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How to get started with Physics, Electricity, and Magnetism


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4 years, 4 months ago

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well, there have been a lot of suggestions here. Let me weigh in.

The openstax text referenced below is not bad for a free book. It's not great, but it's okay.

Halliday and Resnick, Young, Serway, Bauer, etc. are all standard high school/entry level college text books that are pretty good. However, they require a bit of calculus, which is problematic. After all, you don't necessarily want to have to learn calculus while you are learning physics. The Conceptual Physics style books are often not geared to a person who wants to do physics but is just young, but rather people who have to take physics to fulfill a requirement for what they really want to do.

For a young person who is starting out and interested in physics I'd recommend a high school level text or a college text that is specifically geared toward an algebra based approach. One that comes to mind for a bright young person is Knight's College Physics. It's written to avoid calculus so may be more approachable. Plus, it's really wordy and explains things in multiple ways. if you're really bright this can get frustrating - but to me it's safer to get a book that is too wordy than one that does not explain enough.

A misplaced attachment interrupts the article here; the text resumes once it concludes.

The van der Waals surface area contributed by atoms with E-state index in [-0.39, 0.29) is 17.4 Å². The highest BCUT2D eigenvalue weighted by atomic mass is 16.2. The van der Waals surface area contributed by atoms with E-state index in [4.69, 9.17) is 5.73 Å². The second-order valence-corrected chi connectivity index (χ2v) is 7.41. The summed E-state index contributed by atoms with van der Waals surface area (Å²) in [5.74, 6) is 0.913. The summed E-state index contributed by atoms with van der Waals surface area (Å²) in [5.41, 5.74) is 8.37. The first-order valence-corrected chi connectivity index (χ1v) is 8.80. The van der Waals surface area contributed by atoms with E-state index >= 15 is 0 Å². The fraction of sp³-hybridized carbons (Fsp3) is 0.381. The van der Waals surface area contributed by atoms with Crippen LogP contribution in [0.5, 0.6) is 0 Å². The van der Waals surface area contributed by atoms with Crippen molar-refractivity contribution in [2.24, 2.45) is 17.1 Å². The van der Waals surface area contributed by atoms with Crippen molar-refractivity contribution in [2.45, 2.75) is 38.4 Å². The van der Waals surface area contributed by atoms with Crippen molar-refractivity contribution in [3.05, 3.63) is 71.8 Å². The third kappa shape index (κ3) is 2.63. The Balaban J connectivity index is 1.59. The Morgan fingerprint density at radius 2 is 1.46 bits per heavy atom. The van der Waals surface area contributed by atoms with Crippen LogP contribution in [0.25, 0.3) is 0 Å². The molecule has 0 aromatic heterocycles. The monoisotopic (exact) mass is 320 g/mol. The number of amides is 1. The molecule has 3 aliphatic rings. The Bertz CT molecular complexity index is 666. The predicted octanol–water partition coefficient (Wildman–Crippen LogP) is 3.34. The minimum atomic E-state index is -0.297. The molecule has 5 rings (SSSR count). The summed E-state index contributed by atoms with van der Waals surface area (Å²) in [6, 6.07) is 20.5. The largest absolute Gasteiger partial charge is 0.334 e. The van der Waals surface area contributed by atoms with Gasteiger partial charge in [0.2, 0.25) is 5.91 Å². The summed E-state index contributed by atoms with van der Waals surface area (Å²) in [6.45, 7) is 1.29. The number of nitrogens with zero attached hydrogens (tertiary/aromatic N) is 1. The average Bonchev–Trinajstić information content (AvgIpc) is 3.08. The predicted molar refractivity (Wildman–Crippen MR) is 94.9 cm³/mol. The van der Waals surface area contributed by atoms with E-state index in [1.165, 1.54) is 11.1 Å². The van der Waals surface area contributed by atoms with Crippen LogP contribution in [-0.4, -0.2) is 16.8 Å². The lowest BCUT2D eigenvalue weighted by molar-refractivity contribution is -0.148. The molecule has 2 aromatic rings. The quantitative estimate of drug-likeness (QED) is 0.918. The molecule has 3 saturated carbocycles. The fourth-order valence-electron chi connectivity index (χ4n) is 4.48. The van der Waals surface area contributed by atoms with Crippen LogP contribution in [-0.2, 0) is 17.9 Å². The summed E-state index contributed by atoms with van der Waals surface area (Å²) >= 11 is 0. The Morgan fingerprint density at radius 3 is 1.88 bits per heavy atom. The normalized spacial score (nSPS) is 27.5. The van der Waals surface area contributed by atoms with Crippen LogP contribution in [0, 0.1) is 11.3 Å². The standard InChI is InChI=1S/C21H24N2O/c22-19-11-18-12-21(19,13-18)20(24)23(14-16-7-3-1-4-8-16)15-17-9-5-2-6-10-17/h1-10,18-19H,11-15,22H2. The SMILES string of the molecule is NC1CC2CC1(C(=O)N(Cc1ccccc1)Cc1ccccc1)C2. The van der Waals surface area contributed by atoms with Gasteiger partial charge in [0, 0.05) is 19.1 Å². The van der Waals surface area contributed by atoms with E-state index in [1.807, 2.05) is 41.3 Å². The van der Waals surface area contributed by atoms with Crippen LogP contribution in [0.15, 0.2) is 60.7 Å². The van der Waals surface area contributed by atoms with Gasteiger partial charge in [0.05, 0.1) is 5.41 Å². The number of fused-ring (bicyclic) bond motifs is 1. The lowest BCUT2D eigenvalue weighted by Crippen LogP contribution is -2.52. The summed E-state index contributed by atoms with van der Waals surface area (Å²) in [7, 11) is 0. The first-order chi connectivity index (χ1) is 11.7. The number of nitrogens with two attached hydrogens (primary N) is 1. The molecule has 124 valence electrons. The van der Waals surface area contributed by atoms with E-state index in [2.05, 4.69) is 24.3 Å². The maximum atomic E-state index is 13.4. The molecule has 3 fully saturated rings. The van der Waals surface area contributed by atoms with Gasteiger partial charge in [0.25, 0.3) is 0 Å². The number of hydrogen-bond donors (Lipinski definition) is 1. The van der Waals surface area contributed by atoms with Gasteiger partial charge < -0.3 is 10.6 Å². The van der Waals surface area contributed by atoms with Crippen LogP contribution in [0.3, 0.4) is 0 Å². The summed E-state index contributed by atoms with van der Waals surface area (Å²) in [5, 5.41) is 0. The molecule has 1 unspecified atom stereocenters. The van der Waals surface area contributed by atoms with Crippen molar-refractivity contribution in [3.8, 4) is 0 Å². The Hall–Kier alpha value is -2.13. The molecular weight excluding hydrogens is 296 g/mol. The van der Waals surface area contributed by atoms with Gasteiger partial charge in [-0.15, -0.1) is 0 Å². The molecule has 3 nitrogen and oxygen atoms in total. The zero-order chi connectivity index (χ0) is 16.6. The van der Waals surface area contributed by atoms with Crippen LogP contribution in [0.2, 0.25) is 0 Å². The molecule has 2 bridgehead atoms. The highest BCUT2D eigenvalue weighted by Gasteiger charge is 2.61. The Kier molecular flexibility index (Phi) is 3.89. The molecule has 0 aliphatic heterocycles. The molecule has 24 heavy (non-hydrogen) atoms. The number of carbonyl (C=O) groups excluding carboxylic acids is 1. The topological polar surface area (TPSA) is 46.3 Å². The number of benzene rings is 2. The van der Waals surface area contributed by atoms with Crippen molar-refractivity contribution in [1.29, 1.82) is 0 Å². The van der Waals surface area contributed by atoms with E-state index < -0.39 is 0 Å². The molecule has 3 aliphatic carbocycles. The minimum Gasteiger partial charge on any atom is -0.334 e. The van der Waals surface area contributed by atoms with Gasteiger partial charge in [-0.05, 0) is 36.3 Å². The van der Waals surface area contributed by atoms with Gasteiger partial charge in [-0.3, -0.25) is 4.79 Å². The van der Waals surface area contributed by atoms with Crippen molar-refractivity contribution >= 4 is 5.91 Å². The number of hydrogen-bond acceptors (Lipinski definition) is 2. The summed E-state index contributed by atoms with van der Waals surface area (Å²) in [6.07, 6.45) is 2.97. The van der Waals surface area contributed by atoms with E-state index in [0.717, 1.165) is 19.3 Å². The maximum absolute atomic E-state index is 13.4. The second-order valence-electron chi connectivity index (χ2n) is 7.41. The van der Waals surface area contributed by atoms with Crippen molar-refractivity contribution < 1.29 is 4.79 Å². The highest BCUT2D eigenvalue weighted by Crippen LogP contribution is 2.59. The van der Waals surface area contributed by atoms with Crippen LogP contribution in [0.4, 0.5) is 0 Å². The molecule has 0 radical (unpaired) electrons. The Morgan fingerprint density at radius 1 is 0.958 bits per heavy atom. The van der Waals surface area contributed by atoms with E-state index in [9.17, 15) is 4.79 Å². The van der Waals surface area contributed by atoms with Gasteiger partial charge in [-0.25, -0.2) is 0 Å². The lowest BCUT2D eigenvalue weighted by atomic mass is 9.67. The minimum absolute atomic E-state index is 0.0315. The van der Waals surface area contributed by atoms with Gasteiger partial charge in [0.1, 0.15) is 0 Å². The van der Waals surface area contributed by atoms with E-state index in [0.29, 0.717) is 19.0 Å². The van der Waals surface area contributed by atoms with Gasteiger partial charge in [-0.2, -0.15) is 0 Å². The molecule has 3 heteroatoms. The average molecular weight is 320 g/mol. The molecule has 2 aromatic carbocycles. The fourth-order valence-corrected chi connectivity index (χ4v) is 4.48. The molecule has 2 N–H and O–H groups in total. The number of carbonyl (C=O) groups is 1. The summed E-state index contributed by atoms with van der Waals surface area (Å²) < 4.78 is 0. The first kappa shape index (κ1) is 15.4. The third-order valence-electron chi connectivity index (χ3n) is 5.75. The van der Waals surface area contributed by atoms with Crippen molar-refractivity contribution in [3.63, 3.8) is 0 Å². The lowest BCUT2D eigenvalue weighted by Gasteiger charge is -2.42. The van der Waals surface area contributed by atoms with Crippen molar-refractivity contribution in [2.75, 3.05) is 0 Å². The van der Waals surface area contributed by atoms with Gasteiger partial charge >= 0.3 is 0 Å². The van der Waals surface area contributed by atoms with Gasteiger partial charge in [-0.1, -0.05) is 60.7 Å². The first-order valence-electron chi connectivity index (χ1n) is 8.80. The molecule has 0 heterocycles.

Feynman's lecture are wonderful, I still have on my shelf the commemorative edition my parents bought me when I was 15, dog-eared and beaten up as they are. However, I would not recommend learning from scratch from them. Rather, read a more standard text, get familiar with the concepts, then read the lectures to see how a physicist really thinks about these concepts.

David Mattingly Staff - 4 years, 4 months ago

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Fundamentals of Physics by Resnick and Halliday is the ultimate book.

Siddharth Kumar - 4 years, 4 months ago

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If you want to learn Physics at a level which will prepare you for the International Physics Olympiad, I recommend reading Introduction to Electrodynamics by David Griffiths. Be warned though : it is an incredibly tough book.

Lawrence Sun - 4 years, 4 months ago